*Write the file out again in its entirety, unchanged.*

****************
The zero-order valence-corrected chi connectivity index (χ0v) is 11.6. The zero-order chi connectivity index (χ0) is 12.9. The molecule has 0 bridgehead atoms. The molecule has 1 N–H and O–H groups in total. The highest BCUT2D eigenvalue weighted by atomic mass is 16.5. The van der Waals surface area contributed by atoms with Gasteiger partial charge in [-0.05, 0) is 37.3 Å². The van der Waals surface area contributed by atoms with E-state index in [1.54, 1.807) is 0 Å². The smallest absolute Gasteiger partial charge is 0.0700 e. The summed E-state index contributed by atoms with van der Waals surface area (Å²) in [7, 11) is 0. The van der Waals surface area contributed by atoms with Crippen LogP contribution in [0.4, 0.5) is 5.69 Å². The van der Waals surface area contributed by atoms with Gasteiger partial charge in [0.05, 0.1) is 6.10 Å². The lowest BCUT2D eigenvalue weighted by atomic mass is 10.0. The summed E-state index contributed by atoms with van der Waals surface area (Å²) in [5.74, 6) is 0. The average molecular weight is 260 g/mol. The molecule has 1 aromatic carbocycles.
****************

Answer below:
The zero-order valence-corrected chi connectivity index (χ0v) is 11.6. The zero-order chi connectivity index (χ0) is 12.9. The molecule has 0 bridgehead atoms. The molecule has 1 N–H and O–H groups in total. The highest BCUT2D eigenvalue weighted by atomic mass is 16.5. The van der Waals surface area contributed by atoms with Gasteiger partial charge in [-0.05, 0) is 37.3 Å². The van der Waals surface area contributed by atoms with E-state index in [1.54, 1.807) is 0 Å². The smallest absolute Gasteiger partial charge is 0.0700 e. The summed E-state index contributed by atoms with van der Waals surface area (Å²) in [7, 11) is 0. The van der Waals surface area contributed by atoms with Crippen LogP contribution in [0.4, 0.5) is 5.69 Å². The van der Waals surface area contributed by atoms with Gasteiger partial charge in [0.05, 0.1) is 6.10 Å². The lowest BCUT2D eigenvalue weighted by atomic mass is 10.0. The summed E-state index contributed by atoms with van der Waals surface area (Å²) in [5.74, 6) is 0. The average molecular weight is 260 g/mol. The molecule has 1 aromatic carbocycles.